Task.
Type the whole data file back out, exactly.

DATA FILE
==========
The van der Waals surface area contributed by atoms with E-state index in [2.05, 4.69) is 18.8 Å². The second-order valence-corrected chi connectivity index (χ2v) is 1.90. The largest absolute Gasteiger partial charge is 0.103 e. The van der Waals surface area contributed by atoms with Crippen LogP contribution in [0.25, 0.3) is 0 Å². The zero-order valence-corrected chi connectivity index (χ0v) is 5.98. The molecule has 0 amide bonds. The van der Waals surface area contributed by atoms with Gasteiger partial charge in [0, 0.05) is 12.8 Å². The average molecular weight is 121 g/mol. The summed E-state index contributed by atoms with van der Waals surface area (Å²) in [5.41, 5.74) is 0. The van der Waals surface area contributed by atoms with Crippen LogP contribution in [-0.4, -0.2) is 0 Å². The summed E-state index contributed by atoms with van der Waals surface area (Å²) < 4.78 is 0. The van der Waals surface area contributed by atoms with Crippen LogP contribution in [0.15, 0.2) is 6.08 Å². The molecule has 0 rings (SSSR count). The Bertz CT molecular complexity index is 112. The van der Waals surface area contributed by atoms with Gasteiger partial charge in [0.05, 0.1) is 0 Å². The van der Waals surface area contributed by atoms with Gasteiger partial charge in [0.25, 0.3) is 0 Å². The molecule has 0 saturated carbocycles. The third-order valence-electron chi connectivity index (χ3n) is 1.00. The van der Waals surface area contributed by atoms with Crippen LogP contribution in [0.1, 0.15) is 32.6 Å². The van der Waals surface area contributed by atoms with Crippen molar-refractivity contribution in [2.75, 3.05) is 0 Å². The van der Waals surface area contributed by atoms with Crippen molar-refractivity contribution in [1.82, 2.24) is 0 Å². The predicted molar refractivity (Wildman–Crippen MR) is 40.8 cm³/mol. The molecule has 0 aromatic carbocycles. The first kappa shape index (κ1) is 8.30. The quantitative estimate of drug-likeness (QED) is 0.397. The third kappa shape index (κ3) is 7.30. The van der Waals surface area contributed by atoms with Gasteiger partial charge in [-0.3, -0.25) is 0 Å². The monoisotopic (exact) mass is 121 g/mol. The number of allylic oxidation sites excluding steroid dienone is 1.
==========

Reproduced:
The van der Waals surface area contributed by atoms with E-state index in [2.05, 4.69) is 18.8 Å². The second-order valence-corrected chi connectivity index (χ2v) is 1.90. The largest absolute Gasteiger partial charge is 0.103 e. The van der Waals surface area contributed by atoms with Crippen LogP contribution in [0.25, 0.3) is 0 Å². The zero-order valence-corrected chi connectivity index (χ0v) is 5.98. The molecule has 0 amide bonds. The van der Waals surface area contributed by atoms with Gasteiger partial charge in [0, 0.05) is 12.8 Å². The average molecular weight is 121 g/mol. The summed E-state index contributed by atoms with van der Waals surface area (Å²) in [5.41, 5.74) is 0. The van der Waals surface area contributed by atoms with Crippen LogP contribution in [-0.4, -0.2) is 0 Å². The summed E-state index contributed by atoms with van der Waals surface area (Å²) < 4.78 is 0. The van der Waals surface area contributed by atoms with Crippen LogP contribution in [0.15, 0.2) is 6.08 Å². The molecule has 0 rings (SSSR count). The Bertz CT molecular complexity index is 112. The van der Waals surface area contributed by atoms with Gasteiger partial charge in [0.05, 0.1) is 0 Å². The van der Waals surface area contributed by atoms with Gasteiger partial charge in [0.25, 0.3) is 0 Å². The molecule has 0 saturated carbocycles. The third-order valence-electron chi connectivity index (χ3n) is 1.00. The van der Waals surface area contributed by atoms with Crippen LogP contribution in [0.1, 0.15) is 32.6 Å². The van der Waals surface area contributed by atoms with Crippen molar-refractivity contribution in [2.75, 3.05) is 0 Å². The van der Waals surface area contributed by atoms with Crippen molar-refractivity contribution in [1.82, 2.24) is 0 Å². The predicted molar refractivity (Wildman–Crippen MR) is 40.8 cm³/mol. The molecule has 0 aromatic carbocycles. The first kappa shape index (κ1) is 8.30. The quantitative estimate of drug-likeness (QED) is 0.397. The third kappa shape index (κ3) is 7.30. The van der Waals surface area contributed by atoms with Gasteiger partial charge in [-0.3, -0.25) is 0 Å². The monoisotopic (exact) mass is 121 g/mol. The number of allylic oxidation sites excluding steroid dienone is 1.